A man in Australia claims to be Jesus. A.J. Miller is attracting hundreds of people to his seminars; dozens have moved to his land in Queensland where he calls his movement the Divine Truth. He says he remembered he was Jesus in 2004.
"There were lots of people in the first century who didn't believe I was the Messiah and were offended by what I said -- and in fact I died at the hands of some of them,” he recently told SkyNews. "Unfortunately they didn't learn love either and my suggestion is, even if you don't believe I am Jesus, at least learn how to love."
Other so-called messiahs have come and gone.
"People have done this since Jesus' time; it's not anything new," said Ron Burks, a clinical mental health counselor at Tallahassee Memorial Hospital who co-wrote the book "Damaged Disciples: Casualties of Authoritarian Churches and the Shepherding Movement," after being involved with the Fort Lauderdale/Shepherding movement for 17 years. "The apostle Paul warned of false Christs."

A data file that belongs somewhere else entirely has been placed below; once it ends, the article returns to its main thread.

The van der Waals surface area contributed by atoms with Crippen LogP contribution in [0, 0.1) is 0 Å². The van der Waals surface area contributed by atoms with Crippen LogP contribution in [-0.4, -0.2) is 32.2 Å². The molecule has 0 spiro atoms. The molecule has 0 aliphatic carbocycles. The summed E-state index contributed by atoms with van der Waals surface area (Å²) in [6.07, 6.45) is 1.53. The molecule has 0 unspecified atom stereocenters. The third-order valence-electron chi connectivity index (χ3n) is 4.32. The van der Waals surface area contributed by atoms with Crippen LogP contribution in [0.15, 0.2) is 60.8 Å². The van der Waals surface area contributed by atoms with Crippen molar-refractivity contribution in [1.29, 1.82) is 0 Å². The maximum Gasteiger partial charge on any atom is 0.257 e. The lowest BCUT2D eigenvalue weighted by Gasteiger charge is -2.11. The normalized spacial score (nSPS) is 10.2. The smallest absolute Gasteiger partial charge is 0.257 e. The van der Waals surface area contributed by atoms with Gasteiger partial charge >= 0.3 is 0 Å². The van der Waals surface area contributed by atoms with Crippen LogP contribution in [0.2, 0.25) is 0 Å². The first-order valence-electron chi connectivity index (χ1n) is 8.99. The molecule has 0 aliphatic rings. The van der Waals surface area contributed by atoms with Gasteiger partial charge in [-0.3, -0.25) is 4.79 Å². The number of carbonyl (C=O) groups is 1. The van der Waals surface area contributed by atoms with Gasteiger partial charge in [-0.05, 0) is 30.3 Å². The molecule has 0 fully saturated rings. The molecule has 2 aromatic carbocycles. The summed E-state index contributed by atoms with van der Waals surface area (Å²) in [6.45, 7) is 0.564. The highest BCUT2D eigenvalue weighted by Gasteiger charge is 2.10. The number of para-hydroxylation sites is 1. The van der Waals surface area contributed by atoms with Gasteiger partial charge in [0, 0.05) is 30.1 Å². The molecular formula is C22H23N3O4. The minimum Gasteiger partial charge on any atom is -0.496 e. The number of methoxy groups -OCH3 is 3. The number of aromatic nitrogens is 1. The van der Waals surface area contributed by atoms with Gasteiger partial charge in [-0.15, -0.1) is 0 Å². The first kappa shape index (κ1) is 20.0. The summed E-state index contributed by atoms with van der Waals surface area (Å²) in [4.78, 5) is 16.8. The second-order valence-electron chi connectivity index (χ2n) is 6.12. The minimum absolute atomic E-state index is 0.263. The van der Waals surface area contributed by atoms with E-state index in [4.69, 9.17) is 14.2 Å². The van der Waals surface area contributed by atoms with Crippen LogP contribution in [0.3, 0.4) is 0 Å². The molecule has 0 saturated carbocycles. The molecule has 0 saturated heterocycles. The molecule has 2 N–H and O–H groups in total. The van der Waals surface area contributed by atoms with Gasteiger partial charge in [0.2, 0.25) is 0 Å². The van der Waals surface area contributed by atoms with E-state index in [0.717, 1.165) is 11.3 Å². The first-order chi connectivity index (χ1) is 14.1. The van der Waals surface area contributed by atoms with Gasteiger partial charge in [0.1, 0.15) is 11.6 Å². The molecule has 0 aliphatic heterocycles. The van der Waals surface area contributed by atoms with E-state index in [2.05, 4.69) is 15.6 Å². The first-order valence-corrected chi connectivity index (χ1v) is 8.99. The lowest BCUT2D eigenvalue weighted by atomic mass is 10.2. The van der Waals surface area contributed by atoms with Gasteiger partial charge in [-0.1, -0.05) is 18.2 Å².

But why are scholars so sure that A.J. Miller isn't Jesus, and that his partner, Australian Mary Luck, is not Mary Magdalene, as she claims?
Although Jesus is one of the most studied figures in history, scholars debate many of the details of his life. Still, many agree on consistencies in his character. For example, the historical Jesus didn’t appear to seek power.
"There's a way of speaking in Greek (which has the same constructs as Aramaic) in the imperative case if you’re giving an order and expect to be obeyed. There are several times (in the Bible) when Jesus said things and he’s not using that case. He never said things in a way where people felt obligated to do what he had said," Burks said.
It's also questionable whether the first Jesus even claimed he was the Messiah.
"We have the historical Jesus vs. the portrayal in the Gospels, and we can reconstruct some reliable things about Jesus," associate professor of religious studies at Grinnell College Henry Rietz said. "We are pretty confident that he proclaimed that the kingdom of God is near. But claiming that he would be the king? Maybe, maybe not. His message was much more about establishing the social order of justice in contrast to the oppressive Roman empire."